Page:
This article has been translated from our English edition.
The opinions of the employees of You are personal.
The following is an excerpt from Dr. Nadine Greiner’s book Stress-Less Leadership. You can buy it on Amazon: Stress-Less Leadership (English edition)
The difference between acute stress and chronic stress It is important. Some examples of acute stress are the stress you experience after an argument with an employee, or when you give an important presentation, or when you have a bad day at work, or when a project is nearing due date. You haven’t finished. These events are short-lived, they pass quickly. However, chronic stress is one that never stops, that you experience continually, and that results from the constant stimulation of the body’s natural response to stress.
Distinguishing between acute and chronic can be difficult, and in many cases acute stress becomes chronic. The body is perfectly equipped to deal with this acute stressas it can adapt and recover quickly. However, when stress is repeated and prolonged, the body becomes heavily stressed. Many functions become confusing and can even collapse. Take a few minutes to think about the following questions:
- Do you struggle with the same employee day in and day out?
- Do you feel constantly under pressure to perform?
- Do you constantly feel inadequate or unprepared for your job as a manager?
If you answered yes to any of the above questions, you are most likely experiencing chronic stress. As business leaders, stressors tend to be different from those experienced by the rest of the population. Here we leave you with some of the most common ones given by the Center for Creative Leadership in the United States:
Trying to do more in less time with insufficient resources. Are you constantly trying to do more with less and do it faster? You may have decided to open a new office for your business in a different location, but you don’t have the budget or the right people to do it. And even if you have the resources, you may not have enough time. When you run a publicly traded company, you may be under pressure to reassure your shareholders as you try to protect your company’s infrastructure and prepare your people for long-term success. However, keeping shareholders happy all the time is impossible and you have tough decisions to make. Prepare for the trip.
How do I deal with this type of stress? It all depends on your focus. Focus on the task at hand by planning, organizing, and prioritizing. There are certain behaviors like defining and clarifying expectations or sticking to a calendar that can help. More concentration reduces the stress that arises from a complex task. And what’s even better, the stress of future tasks can be reduced to the maximum and even disappear. You are allowed to breathe and feel relieved.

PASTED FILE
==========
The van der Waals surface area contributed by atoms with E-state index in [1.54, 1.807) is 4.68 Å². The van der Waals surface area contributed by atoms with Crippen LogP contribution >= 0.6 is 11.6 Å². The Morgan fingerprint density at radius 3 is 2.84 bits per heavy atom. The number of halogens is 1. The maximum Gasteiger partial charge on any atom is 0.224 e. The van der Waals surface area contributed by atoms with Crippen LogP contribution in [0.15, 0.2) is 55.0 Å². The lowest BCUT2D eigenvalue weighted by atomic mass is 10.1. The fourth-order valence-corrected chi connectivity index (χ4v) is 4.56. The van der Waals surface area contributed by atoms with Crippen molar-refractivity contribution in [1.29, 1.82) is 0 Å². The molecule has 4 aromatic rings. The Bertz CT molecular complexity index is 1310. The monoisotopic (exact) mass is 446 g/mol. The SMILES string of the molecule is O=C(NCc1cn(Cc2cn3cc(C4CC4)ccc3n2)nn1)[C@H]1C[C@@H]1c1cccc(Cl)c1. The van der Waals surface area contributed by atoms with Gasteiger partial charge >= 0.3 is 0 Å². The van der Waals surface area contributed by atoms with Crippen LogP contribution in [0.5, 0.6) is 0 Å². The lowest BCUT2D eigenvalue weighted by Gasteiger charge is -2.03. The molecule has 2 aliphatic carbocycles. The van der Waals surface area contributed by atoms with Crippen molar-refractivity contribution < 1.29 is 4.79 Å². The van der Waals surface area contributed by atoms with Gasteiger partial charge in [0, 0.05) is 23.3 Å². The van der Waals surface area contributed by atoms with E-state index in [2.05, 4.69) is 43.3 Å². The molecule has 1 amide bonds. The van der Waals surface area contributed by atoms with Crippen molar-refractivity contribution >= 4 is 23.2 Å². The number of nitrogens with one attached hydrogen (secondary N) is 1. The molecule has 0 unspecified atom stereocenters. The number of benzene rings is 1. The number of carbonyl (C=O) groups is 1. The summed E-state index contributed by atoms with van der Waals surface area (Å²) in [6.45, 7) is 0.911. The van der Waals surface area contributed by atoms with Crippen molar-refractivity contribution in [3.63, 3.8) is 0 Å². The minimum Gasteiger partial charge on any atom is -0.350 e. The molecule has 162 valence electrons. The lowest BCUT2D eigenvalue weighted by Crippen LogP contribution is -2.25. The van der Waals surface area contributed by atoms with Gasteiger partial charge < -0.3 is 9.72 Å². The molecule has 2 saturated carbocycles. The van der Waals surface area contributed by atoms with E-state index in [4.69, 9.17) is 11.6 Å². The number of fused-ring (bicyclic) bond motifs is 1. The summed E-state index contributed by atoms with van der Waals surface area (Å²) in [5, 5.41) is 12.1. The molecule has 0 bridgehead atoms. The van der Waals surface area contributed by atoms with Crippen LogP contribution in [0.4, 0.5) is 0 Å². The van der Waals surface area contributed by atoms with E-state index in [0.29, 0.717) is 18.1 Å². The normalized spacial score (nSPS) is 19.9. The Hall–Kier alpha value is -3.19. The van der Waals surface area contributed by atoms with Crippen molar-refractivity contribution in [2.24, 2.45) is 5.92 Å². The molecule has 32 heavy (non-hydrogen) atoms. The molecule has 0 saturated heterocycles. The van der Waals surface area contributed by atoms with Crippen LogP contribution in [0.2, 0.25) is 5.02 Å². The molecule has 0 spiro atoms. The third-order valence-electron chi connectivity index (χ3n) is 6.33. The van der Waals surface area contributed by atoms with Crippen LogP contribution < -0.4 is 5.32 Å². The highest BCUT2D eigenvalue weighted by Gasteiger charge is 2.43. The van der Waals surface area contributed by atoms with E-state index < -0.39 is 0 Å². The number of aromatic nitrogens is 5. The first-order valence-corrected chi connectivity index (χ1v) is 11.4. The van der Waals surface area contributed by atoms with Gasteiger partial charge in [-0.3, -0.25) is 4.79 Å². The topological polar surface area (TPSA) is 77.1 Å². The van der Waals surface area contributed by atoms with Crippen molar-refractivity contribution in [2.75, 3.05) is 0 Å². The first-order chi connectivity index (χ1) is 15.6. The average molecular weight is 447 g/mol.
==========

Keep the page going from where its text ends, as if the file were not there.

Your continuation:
Deal with the negative aspects of personal relationships. Strong interpersonal relationships are the key to your company’s success. A bad relationship between you and your co-workers has many effects, such as: B. lower job satisfaction and more stress and depression. In fact, having a bad relationship with the people you work with can affect the service you provide to your customers. Everything is a domino effect. When these relationships are weak, projects and initiatives suffer so badly that the company and its place in the market are at risk.
Building healthy relationships requires you to be able to do so and to be constantly vigilant. As Warren Buffet once said, “It takes 20 years and five minutes to build a reputation to destroy.” The relationship between you and your co-workers can improve as you learn to better manage your co-workers and to identify and deal with conflicts effectively. Organizing and promoting events to create greater interaction between teams and improve personal relationships in the office can help you with this.
Competition and lack of teamwork among your employees. “Toxic employees” are the be-all and end-all of offices and come in many forms. Ultra-competitive employees are one and they have a strong drive to scale and do so at the expense of others. Is there someone on your team who keeps giving you a beard, even when it has to go over their teammates? There are other toxic employees like those who don’t do their job or do their part. In either case, the results can be devastating and cause high levels of stress for both you and your co-workers. It’s 54 percent. An employee is more likely to resign if there is ONE toxic employee on their team, even if it is a team of 20 people.
Poor performance by your direct employees. Poor performance is a stress factor that affects employees and their managers alike. Unfortunately, this subject is often the last item on the agenda of heads of state or government. As long as employees meet the minimum requirements, their managers often overlook a lack of commitment or attitude. However, the result can be extremely negative. Poor performance leads to lower productivity, lower motivation and retention, and of course, stress.
While there are certain performance issues that should be addressed by the HR department (e.g. misconduct or absenteeism), most should be addressed directly by managers, setting clear expectations, providing adequate training, and motivating their employees.
Inappropriate customers. Managing relationships with your customers is complex. We’ve all heard that the customer is always right, but this mantra can split a company’s efforts and create unnecessary stress. The most common source of stress among customers is inappropriate expectations and requirements. The most efficient companies are those that not only meet their customers’ needs but exceed them, focus on the smallest details, and create customer-centric cultures. If requirements and requirements exceed these, they take a step back and look for alternative solutions.
You can learn to deal with chronic stress, but it will take a lot of effort to do.